Moving on has you facing various drones sent by an enemy known as the Uron, a humanoid species that all wear identical full body suits and are about as smart as a cucumber with drones behaving in barely smarter fashion. You’ll face stationary mines, seeking mines, deadlier flying drones & 2 types of regular soldiers, the first of which just walks slowly toward you without seeking any sort of cover and the latter who hides behind cover without ever moving. Oh, did I mention they are dumb as posts because more often than not I could just shoot them before they even reacted to my presence, pick them off from a large distance or, if I actually took damage, just pop out a smoothy and drink it while I was killing them with ease. The only times I was ever in danger were when the enemy numbers were high enough that they could surround me but given their total lack of intelligence, it’s as easy as ducking to remove myself from the situation and heal. There is one final heavy soldier who wields some kind of energy weapon but walks at a snail’s pace and has very limited range so as long as I stayed away from him, he never offered any sort of challenge either making the combat sections in this game nothing short of dull and monotonous. Even on the harder difficultly, as far as I could tell, their shots delivered more damage, but outside of that they were just as inept as playing on easy or normal.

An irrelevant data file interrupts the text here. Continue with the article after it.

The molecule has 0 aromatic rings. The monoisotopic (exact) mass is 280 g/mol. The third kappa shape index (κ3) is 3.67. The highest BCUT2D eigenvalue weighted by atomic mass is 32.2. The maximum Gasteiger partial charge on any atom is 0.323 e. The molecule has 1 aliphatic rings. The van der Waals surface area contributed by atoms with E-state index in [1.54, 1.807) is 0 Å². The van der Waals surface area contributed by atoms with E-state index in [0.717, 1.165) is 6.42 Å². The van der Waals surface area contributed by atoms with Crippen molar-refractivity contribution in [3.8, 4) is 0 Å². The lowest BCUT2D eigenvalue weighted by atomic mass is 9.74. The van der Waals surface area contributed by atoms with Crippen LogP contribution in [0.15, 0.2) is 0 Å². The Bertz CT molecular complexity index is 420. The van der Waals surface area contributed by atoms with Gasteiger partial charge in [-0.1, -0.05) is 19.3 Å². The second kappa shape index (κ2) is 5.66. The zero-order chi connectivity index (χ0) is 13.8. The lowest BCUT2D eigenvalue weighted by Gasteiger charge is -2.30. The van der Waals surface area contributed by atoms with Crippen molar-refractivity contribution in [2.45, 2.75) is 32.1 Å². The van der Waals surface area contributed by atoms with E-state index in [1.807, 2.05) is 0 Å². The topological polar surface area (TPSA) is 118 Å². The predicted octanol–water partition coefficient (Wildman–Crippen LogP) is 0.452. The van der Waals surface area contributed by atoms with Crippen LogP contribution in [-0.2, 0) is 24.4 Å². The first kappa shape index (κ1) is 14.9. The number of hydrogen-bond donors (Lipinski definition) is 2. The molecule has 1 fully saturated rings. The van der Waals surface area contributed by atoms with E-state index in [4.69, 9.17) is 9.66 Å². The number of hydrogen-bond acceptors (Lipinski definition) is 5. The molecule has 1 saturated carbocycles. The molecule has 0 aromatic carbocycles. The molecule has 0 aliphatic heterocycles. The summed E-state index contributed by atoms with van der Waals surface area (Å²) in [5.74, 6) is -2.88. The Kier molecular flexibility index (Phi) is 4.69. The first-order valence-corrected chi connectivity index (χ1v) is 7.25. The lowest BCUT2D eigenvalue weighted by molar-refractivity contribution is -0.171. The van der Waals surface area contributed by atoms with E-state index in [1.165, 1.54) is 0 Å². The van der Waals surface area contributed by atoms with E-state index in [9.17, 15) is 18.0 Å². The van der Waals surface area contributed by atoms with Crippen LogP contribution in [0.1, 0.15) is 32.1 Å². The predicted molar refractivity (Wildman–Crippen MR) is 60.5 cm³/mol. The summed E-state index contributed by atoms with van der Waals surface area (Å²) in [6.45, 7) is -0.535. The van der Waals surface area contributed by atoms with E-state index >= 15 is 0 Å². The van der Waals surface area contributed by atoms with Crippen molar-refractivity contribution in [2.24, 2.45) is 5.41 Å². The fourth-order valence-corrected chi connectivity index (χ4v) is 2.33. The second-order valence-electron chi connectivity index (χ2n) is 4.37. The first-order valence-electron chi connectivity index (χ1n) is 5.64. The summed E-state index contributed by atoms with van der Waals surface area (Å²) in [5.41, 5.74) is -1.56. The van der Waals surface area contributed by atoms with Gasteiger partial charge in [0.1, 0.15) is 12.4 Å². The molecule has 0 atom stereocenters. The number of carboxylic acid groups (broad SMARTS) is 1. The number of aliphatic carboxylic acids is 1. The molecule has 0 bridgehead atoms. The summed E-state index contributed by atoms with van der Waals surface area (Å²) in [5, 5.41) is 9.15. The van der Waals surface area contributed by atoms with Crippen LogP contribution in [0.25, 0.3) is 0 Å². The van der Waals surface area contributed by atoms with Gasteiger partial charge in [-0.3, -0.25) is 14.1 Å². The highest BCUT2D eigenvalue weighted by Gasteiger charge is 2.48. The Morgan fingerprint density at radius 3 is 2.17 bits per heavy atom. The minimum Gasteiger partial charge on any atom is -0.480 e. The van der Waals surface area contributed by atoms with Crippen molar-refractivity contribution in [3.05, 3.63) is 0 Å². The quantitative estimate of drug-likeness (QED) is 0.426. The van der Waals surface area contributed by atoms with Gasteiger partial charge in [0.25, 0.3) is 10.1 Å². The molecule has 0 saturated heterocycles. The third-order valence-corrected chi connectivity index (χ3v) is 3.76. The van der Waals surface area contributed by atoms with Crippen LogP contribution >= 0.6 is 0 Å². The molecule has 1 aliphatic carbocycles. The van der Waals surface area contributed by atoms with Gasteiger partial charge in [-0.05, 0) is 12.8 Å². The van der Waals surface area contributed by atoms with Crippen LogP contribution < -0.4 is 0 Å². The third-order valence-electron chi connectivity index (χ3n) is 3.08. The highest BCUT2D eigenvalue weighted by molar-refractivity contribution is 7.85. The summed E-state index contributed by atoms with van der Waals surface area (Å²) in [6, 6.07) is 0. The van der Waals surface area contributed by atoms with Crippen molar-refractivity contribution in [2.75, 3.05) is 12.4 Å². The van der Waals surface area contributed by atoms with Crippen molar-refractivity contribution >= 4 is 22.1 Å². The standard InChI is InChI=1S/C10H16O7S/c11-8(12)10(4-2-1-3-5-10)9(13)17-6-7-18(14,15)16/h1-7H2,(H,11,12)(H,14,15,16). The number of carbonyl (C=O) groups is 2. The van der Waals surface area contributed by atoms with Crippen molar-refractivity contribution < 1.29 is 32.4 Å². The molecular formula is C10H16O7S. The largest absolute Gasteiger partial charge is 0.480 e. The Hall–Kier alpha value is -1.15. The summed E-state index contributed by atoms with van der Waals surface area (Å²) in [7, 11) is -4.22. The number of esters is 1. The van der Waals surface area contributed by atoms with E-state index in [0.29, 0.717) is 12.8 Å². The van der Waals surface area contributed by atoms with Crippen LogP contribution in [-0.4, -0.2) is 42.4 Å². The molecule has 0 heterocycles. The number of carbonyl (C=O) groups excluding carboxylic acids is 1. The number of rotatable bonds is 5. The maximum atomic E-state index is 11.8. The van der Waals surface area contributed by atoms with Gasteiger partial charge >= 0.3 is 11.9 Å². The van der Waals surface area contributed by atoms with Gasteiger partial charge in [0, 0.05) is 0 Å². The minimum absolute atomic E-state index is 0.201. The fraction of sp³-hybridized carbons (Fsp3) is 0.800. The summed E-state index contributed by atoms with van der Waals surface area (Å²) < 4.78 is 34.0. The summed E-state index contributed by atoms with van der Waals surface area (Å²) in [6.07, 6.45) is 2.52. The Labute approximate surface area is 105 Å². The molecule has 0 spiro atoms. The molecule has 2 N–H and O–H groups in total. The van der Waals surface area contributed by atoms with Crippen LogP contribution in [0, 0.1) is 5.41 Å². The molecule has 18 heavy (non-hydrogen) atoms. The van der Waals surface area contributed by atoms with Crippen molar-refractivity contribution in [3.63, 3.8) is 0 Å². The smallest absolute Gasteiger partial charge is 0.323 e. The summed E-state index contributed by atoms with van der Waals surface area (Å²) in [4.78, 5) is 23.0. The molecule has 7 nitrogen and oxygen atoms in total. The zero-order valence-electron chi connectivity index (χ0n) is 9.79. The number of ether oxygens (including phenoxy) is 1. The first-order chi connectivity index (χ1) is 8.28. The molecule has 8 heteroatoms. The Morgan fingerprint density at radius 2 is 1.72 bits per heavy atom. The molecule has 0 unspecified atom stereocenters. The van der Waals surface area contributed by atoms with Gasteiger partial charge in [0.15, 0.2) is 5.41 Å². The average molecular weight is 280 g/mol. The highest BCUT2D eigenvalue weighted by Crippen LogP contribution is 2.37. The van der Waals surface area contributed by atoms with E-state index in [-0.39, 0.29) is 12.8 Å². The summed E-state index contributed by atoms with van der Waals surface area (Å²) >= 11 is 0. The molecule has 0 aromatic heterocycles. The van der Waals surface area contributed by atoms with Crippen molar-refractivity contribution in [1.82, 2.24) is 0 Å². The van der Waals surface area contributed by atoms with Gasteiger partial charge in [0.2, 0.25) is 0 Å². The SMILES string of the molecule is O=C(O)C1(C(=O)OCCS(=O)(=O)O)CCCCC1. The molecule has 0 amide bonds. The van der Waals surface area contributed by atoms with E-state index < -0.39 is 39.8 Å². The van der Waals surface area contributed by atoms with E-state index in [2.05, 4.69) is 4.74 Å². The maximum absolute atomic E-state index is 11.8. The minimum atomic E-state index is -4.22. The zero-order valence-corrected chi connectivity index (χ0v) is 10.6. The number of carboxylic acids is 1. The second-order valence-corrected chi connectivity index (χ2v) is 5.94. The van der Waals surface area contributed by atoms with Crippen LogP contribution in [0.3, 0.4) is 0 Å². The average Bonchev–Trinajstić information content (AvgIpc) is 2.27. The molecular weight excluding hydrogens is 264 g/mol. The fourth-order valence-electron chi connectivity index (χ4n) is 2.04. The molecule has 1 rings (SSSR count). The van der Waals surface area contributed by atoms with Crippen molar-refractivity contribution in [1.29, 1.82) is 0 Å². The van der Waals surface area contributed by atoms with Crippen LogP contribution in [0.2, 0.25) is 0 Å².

This is all made so much worse by the complete lack of power your gun has. It feels like shooting a child’s toy no matter which mode you use save for shotgun, which does have a little kick, but as the enemy is often at a distance and the best way too take them out is from afar, I found that weapon mode to be next to useless and barely used it. The energy your gun shoots is also hard to see and when your blasts impact the bad guys, unless they die, they don’t react making every encounter in the game unsatisfying. While games like Doom or Alyx make you feel like a one-man-army type bad ass, here I just felt like I was picking on the Uron as they quite literally had no chance at stopping me.